Nick Abbot 10pm - 1am
Scotland's lockdown to continue until at least the middle of February, Sturgeon says
19 January 2021, 14:38 | Updated: 19 January 2021, 15:10
Scotland's lockdown including the strict "stay at home" requirement will remain in place until at least the middle of February, Nicola Sturgeon said today.
Schools in Scotland will also remain closed for the majority of pupils.
Scotland's First Minister said: "The Cabinet decided this morning to maintain the restrictions which are currently in place.
"That means that the lockdown restrictions - including the strict stay-at-home requirement - will remain in place across mainland Scotland and some island communities until at least the middle of February."
She urged Scots to continue to be "cautious" about coronavirus, despite declines in the number of new cases.
"We need to see these trends continue, to be more certain that this phase of the epidemic is now on a downward trajectory.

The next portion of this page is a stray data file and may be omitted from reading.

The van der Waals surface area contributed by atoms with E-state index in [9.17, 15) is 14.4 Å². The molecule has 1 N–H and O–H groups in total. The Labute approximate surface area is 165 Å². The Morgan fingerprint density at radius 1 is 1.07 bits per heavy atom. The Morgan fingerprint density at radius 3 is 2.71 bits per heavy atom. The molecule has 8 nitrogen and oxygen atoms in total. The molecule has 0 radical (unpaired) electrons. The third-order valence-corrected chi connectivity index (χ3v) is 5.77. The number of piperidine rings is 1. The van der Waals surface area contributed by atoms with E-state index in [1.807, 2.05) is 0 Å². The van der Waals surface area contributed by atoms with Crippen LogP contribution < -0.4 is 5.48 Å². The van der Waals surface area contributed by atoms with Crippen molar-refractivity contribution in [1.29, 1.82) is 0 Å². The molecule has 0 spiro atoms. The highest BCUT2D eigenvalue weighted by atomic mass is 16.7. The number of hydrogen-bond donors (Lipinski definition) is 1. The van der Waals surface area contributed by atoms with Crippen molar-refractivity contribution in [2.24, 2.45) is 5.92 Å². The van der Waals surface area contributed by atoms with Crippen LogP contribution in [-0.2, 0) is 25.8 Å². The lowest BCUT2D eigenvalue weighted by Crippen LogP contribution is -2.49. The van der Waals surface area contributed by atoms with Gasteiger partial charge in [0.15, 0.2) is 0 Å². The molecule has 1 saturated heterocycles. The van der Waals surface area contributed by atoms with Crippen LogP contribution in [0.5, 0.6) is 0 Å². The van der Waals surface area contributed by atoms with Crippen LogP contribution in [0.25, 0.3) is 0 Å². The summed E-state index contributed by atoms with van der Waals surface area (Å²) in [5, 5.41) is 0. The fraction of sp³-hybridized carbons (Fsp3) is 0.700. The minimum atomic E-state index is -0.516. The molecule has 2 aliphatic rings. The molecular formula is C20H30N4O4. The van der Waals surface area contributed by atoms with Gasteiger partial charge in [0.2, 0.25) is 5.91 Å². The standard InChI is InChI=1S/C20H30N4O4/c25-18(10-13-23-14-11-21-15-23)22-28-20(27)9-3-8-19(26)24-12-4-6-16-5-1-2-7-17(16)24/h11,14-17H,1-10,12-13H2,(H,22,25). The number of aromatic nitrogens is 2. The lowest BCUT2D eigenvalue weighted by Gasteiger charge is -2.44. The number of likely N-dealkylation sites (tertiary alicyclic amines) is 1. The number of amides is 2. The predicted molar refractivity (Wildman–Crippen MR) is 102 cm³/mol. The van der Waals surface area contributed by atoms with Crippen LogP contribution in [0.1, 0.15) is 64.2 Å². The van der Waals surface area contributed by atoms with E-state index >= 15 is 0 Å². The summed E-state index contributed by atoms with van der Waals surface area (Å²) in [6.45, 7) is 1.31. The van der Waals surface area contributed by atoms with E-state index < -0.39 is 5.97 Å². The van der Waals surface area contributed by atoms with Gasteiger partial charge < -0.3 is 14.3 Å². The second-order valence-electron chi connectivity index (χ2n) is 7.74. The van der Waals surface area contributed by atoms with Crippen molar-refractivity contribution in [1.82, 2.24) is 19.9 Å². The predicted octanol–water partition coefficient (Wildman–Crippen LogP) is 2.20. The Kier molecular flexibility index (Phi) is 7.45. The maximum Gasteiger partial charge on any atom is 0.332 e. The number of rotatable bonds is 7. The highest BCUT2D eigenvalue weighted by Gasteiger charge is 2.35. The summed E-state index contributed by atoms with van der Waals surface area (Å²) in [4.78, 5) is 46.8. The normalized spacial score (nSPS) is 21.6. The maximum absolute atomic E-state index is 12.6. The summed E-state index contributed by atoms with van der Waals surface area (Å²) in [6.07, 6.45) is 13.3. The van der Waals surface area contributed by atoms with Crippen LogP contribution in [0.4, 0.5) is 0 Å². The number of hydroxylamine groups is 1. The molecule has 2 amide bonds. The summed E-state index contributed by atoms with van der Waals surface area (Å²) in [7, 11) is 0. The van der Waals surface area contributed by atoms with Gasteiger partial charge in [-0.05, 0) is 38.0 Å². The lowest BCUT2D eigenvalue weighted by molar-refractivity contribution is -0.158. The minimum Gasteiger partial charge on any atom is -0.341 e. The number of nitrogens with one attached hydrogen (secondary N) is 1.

"And second, we need to be realistic that any improvement we are seeing is down, at this stage, to the fact that we are staying at home and reducing our interactions.
"Any relaxation of lockdown while case numbers, even though they might be declining, nevertheless remain very high, could quickly send the situation into reverse."
She also told MSPs today that eighty percent of care home residents in Scotland have received their first dose of the coronavirus vaccine.
Ms Sturgeon said a number of local authorities had vaccinated all care home residents with the first dose.
She added that 70% of care home and other heath and care staff had been given their first jab.
Three million people in Scotland, the majority of the adult population, will have received their first dose of the vaccine by early May, Ms Sturgeon said.
"That means that in around three months' time, around three million people in total will have received at least the first dose of the vaccine - this is, of course, the majority of the adult population and includes everyone over the age of 50, and many younger people with an underlying health condition," she said.
"The rest of the adult population will follow after that just as quickly as supplies allow."